Influent Flow Rate

Definition and overview



The flow rate refers to the volume of influent wastewater that enters the treatment plant per unit time (generally in hours).



In sewage piping and pumping, the flow velocity must exceed certain limits to maintain trouble free operation and avoid settling and sedimentation of solids:



•           For horizontal wastewater pipe systems with organic solids the speed should exceed 0.9 m/s.



However the flow velocity in wastewater treatment systems must not exceed certain limits to reduce the potential for wear and tear due to the effects of erosion and abrasion on plant infrastructure:



•           The speed in high-grit sewage handling systems should not exceed 3.6 m/s



•           The flow and velocity in sewage systems with low grit concentrations should not exceed 5.4 m/s



Estimated residential flow rates need to account for both average flows rates as well as peak flow rates, in order to diagnose and act in advance of flow problems before they have a deleterious effect on plant performance.



Effects of Flow Rate on the Wastewater Treatment Process



In continuously operated wastewater treatment plants (WWTP), it is often desirable that the flow through the plant should vary as little as possible for optimal performance. Influent flow predictions would therefore be helpful in making maximum use of the buffer capacity with little or no changes in pumping rate during the predicted time periods.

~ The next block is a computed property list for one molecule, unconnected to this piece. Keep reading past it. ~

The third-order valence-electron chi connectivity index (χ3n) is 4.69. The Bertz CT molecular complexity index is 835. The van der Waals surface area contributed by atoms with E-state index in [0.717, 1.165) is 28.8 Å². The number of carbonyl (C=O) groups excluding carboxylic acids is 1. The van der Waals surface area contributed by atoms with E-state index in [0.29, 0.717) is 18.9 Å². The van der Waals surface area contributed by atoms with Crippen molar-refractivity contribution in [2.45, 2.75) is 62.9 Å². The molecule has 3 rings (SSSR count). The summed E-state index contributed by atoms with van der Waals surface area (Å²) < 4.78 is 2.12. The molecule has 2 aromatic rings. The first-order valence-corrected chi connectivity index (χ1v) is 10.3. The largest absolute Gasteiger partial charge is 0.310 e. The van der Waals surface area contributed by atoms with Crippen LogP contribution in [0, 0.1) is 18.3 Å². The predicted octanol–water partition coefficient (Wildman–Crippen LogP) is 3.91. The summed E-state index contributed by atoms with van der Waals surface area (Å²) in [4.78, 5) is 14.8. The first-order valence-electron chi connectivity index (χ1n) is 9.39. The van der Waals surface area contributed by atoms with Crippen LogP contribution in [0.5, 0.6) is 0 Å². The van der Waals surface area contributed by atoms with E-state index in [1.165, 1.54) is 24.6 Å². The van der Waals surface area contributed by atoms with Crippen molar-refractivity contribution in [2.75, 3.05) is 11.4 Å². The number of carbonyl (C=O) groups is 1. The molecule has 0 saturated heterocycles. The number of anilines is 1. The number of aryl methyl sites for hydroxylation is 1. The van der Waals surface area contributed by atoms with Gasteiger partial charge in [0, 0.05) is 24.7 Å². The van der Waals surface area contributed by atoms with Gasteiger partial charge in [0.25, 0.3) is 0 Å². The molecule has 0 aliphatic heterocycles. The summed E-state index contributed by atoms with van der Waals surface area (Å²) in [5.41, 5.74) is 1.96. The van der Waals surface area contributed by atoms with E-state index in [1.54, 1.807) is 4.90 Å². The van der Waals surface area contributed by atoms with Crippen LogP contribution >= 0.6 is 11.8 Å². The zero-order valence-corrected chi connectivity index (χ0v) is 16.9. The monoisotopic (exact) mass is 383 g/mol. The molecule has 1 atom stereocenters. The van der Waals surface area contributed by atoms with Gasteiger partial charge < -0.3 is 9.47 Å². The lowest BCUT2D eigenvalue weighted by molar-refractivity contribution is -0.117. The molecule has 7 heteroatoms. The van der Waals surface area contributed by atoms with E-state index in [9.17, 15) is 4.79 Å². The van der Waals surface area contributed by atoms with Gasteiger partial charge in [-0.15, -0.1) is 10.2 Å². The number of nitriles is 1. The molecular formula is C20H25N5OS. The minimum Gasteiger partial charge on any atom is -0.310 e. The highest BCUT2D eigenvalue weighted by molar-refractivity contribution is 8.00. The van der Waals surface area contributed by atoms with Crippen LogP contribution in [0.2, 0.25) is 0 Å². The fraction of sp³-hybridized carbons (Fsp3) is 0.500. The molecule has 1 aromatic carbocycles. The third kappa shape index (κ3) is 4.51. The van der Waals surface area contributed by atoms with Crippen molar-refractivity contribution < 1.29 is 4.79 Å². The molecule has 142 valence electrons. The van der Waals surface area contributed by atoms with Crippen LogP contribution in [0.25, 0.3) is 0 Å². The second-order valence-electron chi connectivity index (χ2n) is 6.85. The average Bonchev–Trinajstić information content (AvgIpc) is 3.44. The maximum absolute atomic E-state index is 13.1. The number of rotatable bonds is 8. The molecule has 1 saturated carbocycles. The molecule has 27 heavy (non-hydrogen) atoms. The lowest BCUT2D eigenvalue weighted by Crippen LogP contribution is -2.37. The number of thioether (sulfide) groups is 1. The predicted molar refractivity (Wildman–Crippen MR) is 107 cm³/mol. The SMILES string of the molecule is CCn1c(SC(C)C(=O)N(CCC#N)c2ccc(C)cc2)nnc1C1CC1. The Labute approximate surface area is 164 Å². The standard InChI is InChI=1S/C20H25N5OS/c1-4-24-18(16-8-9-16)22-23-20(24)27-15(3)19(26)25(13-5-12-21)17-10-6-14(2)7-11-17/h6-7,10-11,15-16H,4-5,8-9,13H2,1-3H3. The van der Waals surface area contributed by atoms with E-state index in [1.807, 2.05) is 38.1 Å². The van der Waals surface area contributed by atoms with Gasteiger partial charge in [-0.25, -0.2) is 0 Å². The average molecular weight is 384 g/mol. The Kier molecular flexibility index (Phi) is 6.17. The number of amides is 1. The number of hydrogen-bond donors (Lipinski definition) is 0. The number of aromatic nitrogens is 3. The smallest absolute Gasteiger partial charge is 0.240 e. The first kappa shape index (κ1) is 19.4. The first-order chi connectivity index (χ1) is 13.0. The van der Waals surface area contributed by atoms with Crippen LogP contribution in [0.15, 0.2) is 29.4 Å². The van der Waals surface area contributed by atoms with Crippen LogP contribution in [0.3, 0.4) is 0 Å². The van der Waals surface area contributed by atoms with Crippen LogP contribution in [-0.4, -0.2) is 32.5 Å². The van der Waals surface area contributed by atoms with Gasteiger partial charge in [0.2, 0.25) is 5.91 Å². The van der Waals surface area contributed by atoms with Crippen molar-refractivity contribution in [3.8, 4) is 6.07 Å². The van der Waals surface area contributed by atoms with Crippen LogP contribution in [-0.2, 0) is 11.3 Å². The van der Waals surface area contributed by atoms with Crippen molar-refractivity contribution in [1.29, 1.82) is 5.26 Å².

During dry weather the influent flow to the various treatment basins can be considered as almost constant for short time periods. If during that period of time a large change is made in the outgoing flow a clear difference will be seen in the rate of change of the water level.



During a rain event when the flow rate exceeds the highest acceptable capacity, some influent flow is diverted to a separate side-tank. These stormwater tanks are used only during periods when the influent flow rate far exceeds the normal operating range. The tank is filled with the overflow influent, thus regulating the flow into the plant, protecting the biology. As the influent flow rate decreases all the water in the tank will be diverted into the biological treatment system. Also if a toxin is measured upstream, some of the influent water may be collected in the tank or bypassed. These tanks, or large open basins, are also called dry basins since they are normally empty.



Considerably higher flow rates than the daily average are usually the result of rain. During these events the load to the plant is lower, with exception for a brief initial period known as the first flush. The lower load and higher flow rate result in partial washout of the organisms and it will take the plant some time to recover. In extreme cases the plant capacity is severely reduced during the recovery period as new bacteria are grown.



Knowing flow rates will help to determine the parameters like food to microorganisms ration, mixed liquor suspended solids (MLSS) and mixed liquor volatile suspended solids (MLVSS) and in deciding plant aeration requirements.